barcode vb.net 2010 Using the Accumulating Snapshot in Software

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Using the Accumulating Snapshot
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Constructed in this manner, the accumulating snapshot is a useful and powerful tool for studying time spent at any processing stage or any combination of stages. Elapsed days can be studied in terms of their minimums, maximums, or averages across any relevant dimensions, simply by aggregating the appropriate facts as required. No correlated subquery is necessary. For example, the average processing time for applications that were processed in January 2009 can be determined with a simple SQL statement:
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SELECT avg( days_processing ) FROM mortgage_processing_facts, day WHERE mortgage_processing_facts.day_key_processed = day.day_key aND day.month = "January" aND day.year = 2009
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Similarly, the average time spent reviewing and processing an application is easily computed:
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SELECT avg( days_reviewing + days_processing ) FROM mortgage_processing_facts, day aS day_processed WHERE mortgage_processing_facts.day_key_processed = day_processed.day_key aND day_processed.month = "January" aND day_processed.year = 2009
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Queries like these can be further embellished, for example by grouping results by a particular processor, customer characteristic, or application characteristic. In all cases, a correlated subquery is not required. TIP An accumulating snapshot design can measure time spent at various processing stages. One row is recorded for each instance of the entity on which the process operates. This row will have multiple day keys that refer to the date of entry into each status, and facts that will accumulate the number of days spent in each status. These facts can be aggregated or averaged across various dimensions to study the efficiency of the various processing stages. Averages are not the only option. Queries may look for minimum or maximum values, using the SQL MIN() and MaX() functions. Some reports may list the number of applications that spend more than a certain amount of time at a stage, making use of the COUNT() function in conjunction with a WHERE clause, as in COUNT(*) WHERE days_processing > 5. The accumulating snapshot is an effective vessel for recording facts that describe elapsed time at various processing stages and enabling powerful reporting capabilities. Of course, the story does not end here. A variety of additional considerations should be reviewed when building an accumulating snapshot.
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Accumulating Snapshot Considerations
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As with the periodic snapshot, the accumulating snapshot is not a replacement for the transaction model. In many cases, the two will complement each other nicely. Sometimes, the major milestones of interest when measuring elapsed time do not correspond directly to individual statuses, but instead summarize them. In other cases, the operational process may not be a standard linear progression. In still other cases, separate operational systems may track different elements of status. These complications can all be overcome but will increase the ETL complexity. Finally, it is important to consider the impact of slowly changing dimensions on the accumulating snapshot design.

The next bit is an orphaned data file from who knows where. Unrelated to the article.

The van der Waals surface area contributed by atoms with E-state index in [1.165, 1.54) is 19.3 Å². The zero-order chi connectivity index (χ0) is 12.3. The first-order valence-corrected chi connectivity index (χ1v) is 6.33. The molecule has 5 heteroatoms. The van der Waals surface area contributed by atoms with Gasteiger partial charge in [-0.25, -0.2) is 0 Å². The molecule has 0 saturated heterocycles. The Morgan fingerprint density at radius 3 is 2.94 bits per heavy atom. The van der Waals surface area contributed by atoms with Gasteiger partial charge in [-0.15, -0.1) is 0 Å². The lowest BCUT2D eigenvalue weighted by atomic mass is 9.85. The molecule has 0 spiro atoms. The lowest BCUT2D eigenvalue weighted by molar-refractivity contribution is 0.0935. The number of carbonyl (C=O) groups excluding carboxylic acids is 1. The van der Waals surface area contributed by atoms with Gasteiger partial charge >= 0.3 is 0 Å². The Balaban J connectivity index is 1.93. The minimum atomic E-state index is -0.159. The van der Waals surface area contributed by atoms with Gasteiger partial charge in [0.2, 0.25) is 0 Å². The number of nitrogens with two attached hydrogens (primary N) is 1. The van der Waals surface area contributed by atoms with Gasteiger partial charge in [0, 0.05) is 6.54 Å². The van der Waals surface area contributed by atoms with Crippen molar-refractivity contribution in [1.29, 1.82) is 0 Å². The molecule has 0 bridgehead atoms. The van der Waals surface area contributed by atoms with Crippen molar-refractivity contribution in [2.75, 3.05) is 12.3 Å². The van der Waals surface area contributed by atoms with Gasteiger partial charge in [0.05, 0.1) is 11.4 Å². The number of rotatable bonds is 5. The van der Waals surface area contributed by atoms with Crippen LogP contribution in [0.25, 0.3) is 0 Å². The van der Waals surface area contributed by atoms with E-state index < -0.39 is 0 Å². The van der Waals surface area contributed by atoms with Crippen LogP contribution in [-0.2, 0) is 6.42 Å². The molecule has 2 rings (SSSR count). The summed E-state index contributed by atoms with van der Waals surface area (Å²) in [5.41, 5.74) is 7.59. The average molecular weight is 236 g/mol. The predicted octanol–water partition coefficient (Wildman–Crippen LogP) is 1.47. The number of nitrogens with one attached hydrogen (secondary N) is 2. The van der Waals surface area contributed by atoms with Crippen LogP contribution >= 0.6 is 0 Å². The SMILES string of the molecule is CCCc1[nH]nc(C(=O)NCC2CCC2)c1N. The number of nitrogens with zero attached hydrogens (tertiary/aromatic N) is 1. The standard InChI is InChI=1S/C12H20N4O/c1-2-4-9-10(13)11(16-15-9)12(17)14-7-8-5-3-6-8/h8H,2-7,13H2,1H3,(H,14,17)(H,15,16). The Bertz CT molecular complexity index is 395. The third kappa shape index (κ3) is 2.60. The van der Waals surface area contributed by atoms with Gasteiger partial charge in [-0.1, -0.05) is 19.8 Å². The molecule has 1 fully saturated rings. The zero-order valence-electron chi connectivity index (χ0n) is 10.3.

Pairing Transaction and Accumulating Snapshot Designs
The accumulating snapshot is a useful tool for studying the elapsed time spent at one or more processing steps. Keep in mind, though, that this is not the only way to study a process. Other forms of analysis are better suited to a transaction model like the one in Figure 11-5. Common examples include the reporting of numbers of items processed at various stages, studying workloads, and the analysis of process patterns. When the design for a business process includes both a transaction star and an accumulating snapshot, the accumulating snapshot should use the transaction star as its source. This step ensures consistency across the two stars, both in terms of the activities they represent and in terms of the representation of dimensional detail. As an alternative to sourcing both stars to an operational system (or enterprise data warehouse in a Corporate Information Factory architecture), this approach also simplifies the ETL processing and eliminates some redundancy. TIP Transaction and accumulating snapshot models complement each other nicely. The accumulating snapshot allows the study of elapsed time at processing stages, while the transaction model allows analysis of the steps themselves. If both are built, design the accumulating snapshot to use the transaction star as its source.
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